Conditions Necessary for combustion :
Combustible Substance: Combustible substances are the substances that can burn easily, e.g. wood, paper, cloth, petrol, kerosene, LPG, etc. Combustion of all carbon based fuels produces CO2 and H2O.
Supporter of Combustion : We know that oxygen is necessary for combustion so it is called supporter of combustion. In most of the cases, oxygen is available from air. when a burning coal is covered with a vessel, the coal fire stops. Hence, it is clear that oxygen or air is necessary for burning.
Ignition Temperature : The minimum temperature at which a substance catches fire and starts burning is known at its ignition temperature or ignition point or kindling temperature.
SO, a substance must be heated to its ignition temperature so as to start burning.
Ex. The ignition temperature of a candle is low but it is higher than room temperature. So a candle does not start burning by itself at room temperature. When a burning matchstick is applied to the wick of
A combustible substance which on burning produces a large amount of heat and light is called a fuel. Coal, LPG , Petrol , Kerosene , wood etc.
Classification of Fuels
Fuels are classified on the basis of physical sttes in which they occur. So fuels are classified as solid, liquid and gaseous fuels.
Solid fuels : Combustible substances which are solid at room temperature are called solid fuels. Solid fuels contain mainly carbon both as free and combined carbon. In rural areas, Firewood, Agricultural wastes, Animal-dung cakes are the major source of energy.
Examples : Some solid fuels are : (a) Coal (b) Coke
(c) Wood (d) Charcoal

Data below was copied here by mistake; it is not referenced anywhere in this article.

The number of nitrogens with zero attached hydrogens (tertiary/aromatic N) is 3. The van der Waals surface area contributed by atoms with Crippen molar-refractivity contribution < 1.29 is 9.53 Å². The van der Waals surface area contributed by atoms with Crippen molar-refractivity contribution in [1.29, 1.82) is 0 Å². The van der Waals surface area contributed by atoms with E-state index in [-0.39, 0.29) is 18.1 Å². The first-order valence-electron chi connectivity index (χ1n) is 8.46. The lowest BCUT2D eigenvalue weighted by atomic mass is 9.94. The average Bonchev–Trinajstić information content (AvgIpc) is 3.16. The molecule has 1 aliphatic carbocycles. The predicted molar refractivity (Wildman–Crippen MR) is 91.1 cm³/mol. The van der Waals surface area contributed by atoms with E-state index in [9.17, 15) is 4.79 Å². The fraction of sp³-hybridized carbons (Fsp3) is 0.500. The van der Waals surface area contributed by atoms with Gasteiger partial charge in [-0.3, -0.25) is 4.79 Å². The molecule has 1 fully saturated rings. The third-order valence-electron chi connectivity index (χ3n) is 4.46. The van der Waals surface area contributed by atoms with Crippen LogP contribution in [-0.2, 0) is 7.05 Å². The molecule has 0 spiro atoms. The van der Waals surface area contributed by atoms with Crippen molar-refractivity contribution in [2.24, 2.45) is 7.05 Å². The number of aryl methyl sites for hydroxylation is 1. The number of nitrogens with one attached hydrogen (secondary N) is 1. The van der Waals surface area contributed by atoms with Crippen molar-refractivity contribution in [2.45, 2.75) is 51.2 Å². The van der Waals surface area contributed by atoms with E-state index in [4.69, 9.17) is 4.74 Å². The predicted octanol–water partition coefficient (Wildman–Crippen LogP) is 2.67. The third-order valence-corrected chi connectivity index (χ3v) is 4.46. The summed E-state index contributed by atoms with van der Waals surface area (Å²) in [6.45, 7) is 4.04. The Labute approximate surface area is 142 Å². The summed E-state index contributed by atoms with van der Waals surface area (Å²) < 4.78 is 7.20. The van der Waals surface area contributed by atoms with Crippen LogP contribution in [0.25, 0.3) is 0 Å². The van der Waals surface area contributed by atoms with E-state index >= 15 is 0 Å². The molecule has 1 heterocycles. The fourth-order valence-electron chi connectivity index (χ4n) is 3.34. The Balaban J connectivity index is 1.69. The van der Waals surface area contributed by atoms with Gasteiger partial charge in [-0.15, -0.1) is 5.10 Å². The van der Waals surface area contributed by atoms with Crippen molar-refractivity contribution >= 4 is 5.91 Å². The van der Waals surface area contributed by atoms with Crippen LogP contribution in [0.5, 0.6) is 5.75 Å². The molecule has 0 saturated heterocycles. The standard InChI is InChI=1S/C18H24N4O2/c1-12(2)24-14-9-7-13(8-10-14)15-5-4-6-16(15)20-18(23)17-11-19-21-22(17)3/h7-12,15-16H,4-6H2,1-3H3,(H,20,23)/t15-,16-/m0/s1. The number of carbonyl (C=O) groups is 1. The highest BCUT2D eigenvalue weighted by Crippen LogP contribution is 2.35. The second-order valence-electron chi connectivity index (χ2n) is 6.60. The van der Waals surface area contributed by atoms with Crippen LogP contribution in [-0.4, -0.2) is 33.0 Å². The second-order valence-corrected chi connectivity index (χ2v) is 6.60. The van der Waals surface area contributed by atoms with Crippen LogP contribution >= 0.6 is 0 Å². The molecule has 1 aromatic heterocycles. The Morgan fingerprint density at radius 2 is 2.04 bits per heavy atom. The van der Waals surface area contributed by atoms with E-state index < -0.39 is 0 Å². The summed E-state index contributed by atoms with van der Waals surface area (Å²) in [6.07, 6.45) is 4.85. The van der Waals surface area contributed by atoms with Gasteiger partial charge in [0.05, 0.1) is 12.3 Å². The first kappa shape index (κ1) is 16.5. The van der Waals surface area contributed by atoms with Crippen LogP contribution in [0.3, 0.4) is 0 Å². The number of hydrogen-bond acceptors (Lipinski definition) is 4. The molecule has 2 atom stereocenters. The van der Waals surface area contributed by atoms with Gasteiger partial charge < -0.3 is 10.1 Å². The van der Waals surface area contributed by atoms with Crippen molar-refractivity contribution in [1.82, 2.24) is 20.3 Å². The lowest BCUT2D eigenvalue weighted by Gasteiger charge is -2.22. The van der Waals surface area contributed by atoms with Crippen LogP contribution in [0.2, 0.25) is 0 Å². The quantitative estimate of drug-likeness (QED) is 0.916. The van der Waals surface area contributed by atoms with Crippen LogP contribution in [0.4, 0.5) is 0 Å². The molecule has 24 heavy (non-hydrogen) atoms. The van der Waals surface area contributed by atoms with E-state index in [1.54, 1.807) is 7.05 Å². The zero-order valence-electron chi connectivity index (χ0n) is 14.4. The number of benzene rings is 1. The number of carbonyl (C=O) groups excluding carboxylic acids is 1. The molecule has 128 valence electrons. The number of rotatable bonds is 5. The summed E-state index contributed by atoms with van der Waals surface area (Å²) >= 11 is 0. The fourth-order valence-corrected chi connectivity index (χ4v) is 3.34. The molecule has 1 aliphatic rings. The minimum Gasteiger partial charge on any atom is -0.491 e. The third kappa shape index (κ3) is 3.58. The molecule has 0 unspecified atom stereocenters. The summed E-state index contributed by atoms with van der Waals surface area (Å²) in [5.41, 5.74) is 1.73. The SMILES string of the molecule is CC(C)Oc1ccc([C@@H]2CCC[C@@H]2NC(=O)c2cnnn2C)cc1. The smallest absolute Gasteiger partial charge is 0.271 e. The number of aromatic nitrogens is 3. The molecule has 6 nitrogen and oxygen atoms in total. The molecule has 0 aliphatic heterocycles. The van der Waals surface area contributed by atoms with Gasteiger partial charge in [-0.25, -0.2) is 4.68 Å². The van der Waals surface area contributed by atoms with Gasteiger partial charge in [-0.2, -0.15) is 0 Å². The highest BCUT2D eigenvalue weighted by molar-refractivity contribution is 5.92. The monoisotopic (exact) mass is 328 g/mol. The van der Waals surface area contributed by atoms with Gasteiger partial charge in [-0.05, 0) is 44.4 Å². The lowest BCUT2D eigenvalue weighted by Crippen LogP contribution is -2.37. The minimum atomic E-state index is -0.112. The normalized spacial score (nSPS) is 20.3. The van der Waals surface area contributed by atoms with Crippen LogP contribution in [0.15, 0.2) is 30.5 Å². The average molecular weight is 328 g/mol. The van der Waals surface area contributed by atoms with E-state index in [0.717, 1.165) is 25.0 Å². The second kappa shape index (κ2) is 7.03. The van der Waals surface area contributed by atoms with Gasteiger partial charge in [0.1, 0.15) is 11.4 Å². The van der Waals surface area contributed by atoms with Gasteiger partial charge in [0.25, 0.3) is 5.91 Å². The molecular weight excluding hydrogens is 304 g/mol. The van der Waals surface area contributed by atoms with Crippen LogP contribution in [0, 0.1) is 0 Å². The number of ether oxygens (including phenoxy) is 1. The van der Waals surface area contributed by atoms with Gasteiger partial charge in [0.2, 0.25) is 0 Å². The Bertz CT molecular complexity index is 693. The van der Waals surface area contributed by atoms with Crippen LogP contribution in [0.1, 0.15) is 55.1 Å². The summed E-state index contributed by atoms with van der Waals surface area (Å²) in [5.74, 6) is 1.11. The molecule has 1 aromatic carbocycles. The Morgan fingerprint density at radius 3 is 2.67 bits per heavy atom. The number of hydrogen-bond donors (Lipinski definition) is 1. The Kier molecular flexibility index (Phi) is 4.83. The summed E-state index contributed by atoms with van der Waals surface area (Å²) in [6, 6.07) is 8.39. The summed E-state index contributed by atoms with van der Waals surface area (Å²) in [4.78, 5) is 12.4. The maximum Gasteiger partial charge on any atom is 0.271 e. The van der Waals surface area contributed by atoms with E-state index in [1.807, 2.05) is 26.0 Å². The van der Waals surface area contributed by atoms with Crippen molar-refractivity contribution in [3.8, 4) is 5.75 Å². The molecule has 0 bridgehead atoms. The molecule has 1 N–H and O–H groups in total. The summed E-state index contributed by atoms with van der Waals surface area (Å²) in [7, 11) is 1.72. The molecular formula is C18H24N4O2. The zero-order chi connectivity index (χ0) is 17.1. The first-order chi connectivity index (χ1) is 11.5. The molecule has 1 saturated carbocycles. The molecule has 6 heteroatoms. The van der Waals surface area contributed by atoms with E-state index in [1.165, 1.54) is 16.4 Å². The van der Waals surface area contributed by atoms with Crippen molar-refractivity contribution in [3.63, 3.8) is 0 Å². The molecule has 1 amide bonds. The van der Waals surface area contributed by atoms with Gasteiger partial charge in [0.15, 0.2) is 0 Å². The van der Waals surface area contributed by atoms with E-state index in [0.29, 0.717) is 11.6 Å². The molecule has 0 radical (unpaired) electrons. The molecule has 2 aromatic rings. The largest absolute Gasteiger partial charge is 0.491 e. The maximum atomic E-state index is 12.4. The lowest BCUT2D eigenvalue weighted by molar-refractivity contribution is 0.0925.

(e) Animal-dung cakes
(f) Bagasse, Agricultural wastes
Liquid fuels : Volatile liquids which produce combustible vapour are called liquid fuels. Kerosene is the most commonly used liquid fuel.
Examples : Some common liquid fuels are : (a) Petrol (b) Diesel
(c) Kerosene (d) Alcohol
Petrol, diesel and kerosene are mixtures of hydrocarbons.
Gaseous fuels : Combustible gases or mixtures of combustible gases are called gaseous fuels.
Examples : Some commonly used gaseous fuels are : (a) Natural gas
(b) Liquefield petroleum gas (LPG)
(c) Biogas (or Gobar gas) (d) Coal gas
(e) Water gas
(f) Producer gas
(g) Hydrogen gas
(h) Compressed Natural (CNG)
Petroleum gas is obtained as a by-product during the fractional distillation of petroleum.
Characteristics of an ideal fuel
An ideal fuel should have the following characteristics :
• It should be fairly cheap and easily available.
• It should burn at moderate rate.
• It should not produce any poisonous and irritating fumes during burning.
• It should leave no residue (ash) after burning.
• It should produce large amount of heat per unit mass i.e., it should have high calorific value.
• It should be safe and convenient from the storage and tranportation point of views.
• Its ignition temperature should be above room temperature. So that it is safe to use such a fuel.
Uses of Fuels